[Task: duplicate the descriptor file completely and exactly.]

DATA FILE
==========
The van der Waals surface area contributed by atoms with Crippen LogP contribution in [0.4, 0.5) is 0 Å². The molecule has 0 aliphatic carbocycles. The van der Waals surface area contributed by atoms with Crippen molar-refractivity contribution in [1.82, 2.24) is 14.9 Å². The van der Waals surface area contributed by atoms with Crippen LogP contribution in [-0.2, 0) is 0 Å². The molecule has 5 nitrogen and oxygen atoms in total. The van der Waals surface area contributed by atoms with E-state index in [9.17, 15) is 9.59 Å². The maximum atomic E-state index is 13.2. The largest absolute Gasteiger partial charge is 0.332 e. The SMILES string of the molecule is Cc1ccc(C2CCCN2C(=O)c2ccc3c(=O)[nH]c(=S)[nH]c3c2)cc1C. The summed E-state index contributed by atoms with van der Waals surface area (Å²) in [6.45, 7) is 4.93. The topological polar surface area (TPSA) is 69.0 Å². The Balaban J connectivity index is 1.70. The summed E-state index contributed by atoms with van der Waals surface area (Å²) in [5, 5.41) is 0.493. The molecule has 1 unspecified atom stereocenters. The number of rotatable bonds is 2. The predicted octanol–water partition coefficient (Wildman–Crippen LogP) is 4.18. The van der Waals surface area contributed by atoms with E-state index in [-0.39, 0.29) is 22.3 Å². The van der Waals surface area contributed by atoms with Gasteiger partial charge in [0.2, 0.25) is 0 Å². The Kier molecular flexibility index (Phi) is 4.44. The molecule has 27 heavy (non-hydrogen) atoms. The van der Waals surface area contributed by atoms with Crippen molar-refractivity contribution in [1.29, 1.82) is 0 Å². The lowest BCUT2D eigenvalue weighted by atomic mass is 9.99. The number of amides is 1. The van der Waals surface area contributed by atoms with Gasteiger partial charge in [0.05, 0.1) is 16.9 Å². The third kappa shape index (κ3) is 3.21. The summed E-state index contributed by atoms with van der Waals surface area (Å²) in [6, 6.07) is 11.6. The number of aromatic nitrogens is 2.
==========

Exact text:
The van der Waals surface area contributed by atoms with Crippen LogP contribution in [0.4, 0.5) is 0 Å². The molecule has 0 aliphatic carbocycles. The van der Waals surface area contributed by atoms with Crippen molar-refractivity contribution in [1.82, 2.24) is 14.9 Å². The van der Waals surface area contributed by atoms with Crippen LogP contribution in [-0.2, 0) is 0 Å². The molecule has 5 nitrogen and oxygen atoms in total. The van der Waals surface area contributed by atoms with E-state index in [9.17, 15) is 9.59 Å². The maximum atomic E-state index is 13.2. The largest absolute Gasteiger partial charge is 0.332 e. The SMILES string of the molecule is Cc1ccc(C2CCCN2C(=O)c2ccc3c(=O)[nH]c(=S)[nH]c3c2)cc1C. The summed E-state index contributed by atoms with van der Waals surface area (Å²) in [6.45, 7) is 4.93. The topological polar surface area (TPSA) is 69.0 Å². The Balaban J connectivity index is 1.70. The summed E-state index contributed by atoms with van der Waals surface area (Å²) in [5, 5.41) is 0.493. The molecule has 1 unspecified atom stereocenters. The number of rotatable bonds is 2. The predicted octanol–water partition coefficient (Wildman–Crippen LogP) is 4.18. The van der Waals surface area contributed by atoms with E-state index in [-0.39, 0.29) is 22.3 Å². The van der Waals surface area contributed by atoms with Gasteiger partial charge in [0.2, 0.25) is 0 Å². The Kier molecular flexibility index (Phi) is 4.44. The molecule has 27 heavy (non-hydrogen) atoms. The van der Waals surface area contributed by atoms with Crippen molar-refractivity contribution in [1.29, 1.82) is 0 Å². The lowest BCUT2D eigenvalue weighted by atomic mass is 9.99. The number of amides is 1. The van der Waals surface area contributed by atoms with Gasteiger partial charge in [0.05, 0.1) is 16.9 Å². The third kappa shape index (κ3) is 3.21. The summed E-state index contributed by atoms with van der Waals surface area (Å²) in [6, 6.07) is 11.6. The number of aromatic nitrogens is 2.